Back Pain: Sharon's story
I have been very lucky, only once have I suffered back pain. When I did, it came on suddenly and I had no idea what had caused it. I had to use my ‘pregnancy breathing’ to crawl up the stairs to bed where I stayed for 3 days until I was able to start to move. After that I had much sympathy for those with continuing back problems.
According to the NHS, back pain causes more disability than any other condition and lower back pain is suffered by 1 in 10 people. For many the pain eases within a few months with rest and some activity, but for some it does not.
Sharon was one of those people, for whom back pain came and stayed. Onset was sudden and rather than an overall ache it was a sharp pain that was only felt at certain angles.
At first the GP prescribed pain-killers and an anti-inflammatory drug. However an MRI showed a herniated disc in the spine. A herniated disc is a condition that can occur anywhere along the spine, but most often occurs in the lower back. It is sometimes called a bulging, protruding, or ruptured disc. It is one of the most common causes of lower back pain, as well as leg pain or “sciatica.”
Wear and tear
As we age, many of us will suffer ‘slipped discs’, this is just normal wear and tear and many of us will have no symptoms. For those who do, it is because the jelly-like substance in the disc has leaked out and is pressing on a nerve. In Sharon’s case the problem resulted in spinal surgery. This kind of surgery, so near to the spinal column (the body’s central nervous system), is only performed when really necessary.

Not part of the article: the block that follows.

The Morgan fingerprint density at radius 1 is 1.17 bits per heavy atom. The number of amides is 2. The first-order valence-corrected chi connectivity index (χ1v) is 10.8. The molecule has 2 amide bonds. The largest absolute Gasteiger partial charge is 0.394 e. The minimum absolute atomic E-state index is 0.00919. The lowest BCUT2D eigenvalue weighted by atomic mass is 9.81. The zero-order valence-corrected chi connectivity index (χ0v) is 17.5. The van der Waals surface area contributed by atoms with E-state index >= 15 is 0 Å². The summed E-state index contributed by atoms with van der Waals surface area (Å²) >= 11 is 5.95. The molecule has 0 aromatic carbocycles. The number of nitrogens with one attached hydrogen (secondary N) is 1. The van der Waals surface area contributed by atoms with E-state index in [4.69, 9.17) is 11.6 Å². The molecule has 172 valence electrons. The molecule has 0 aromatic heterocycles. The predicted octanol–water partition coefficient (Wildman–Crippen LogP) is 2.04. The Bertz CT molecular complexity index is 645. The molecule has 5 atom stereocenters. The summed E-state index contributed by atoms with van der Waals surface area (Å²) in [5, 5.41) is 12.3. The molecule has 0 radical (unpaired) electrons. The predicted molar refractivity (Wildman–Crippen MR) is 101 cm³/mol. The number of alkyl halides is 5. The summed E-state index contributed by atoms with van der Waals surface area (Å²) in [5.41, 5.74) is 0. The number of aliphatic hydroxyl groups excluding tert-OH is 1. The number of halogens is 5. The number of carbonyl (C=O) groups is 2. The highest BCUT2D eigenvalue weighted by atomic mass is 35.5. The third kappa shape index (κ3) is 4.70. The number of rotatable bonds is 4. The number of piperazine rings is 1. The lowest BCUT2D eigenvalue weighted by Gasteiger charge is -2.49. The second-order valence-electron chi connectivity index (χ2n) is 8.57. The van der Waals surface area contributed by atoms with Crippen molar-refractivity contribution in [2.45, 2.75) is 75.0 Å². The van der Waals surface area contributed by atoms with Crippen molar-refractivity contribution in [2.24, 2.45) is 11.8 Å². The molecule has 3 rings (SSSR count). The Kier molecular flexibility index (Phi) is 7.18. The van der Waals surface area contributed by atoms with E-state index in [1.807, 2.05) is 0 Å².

Unfortunately for Sharon (susceptible to disc problems) this happened a second time and surgery was once again required. Both operations involved a month off work for recovery but movement and some exercises were important from the day after she was discharged. Desperate to avoid strong pain-killers, Sharon was determined to follow these 100%.
Self-care is now very high on Sharon’s agenda. She is careful not to overdo strenuous work involving the back muscles, like gardening. She is aware that her job involves sitting at a computer for long periods but is mindful to get up and move every so often
In addition, she regularly practices Pilates and has continued the back exercises she was taught after surgery. She notices a difference in her ability to do exercises by the end of a Pilates class and feels this is an important part of looking after her back.
Many people with back pain also suffer depression as a result of chronic pain but also from the restrictions this kind of pain causes in people’s lives. At one time Sharon was unable to sit on the floor with her toddler or pick him up.
One of the best ways to avoid back pain is to keep mobile. Walking and dynamic (moving) stretch exercises, like those performed in Pilates, build stronger back muscles and keep the joints and discs in good working order.
Back pain is very common, for many it will come and go and it is not necessarily a life-long problem. Looking after your back and strengthening your core (which include back muscles) can be key in preventing back pain in the future.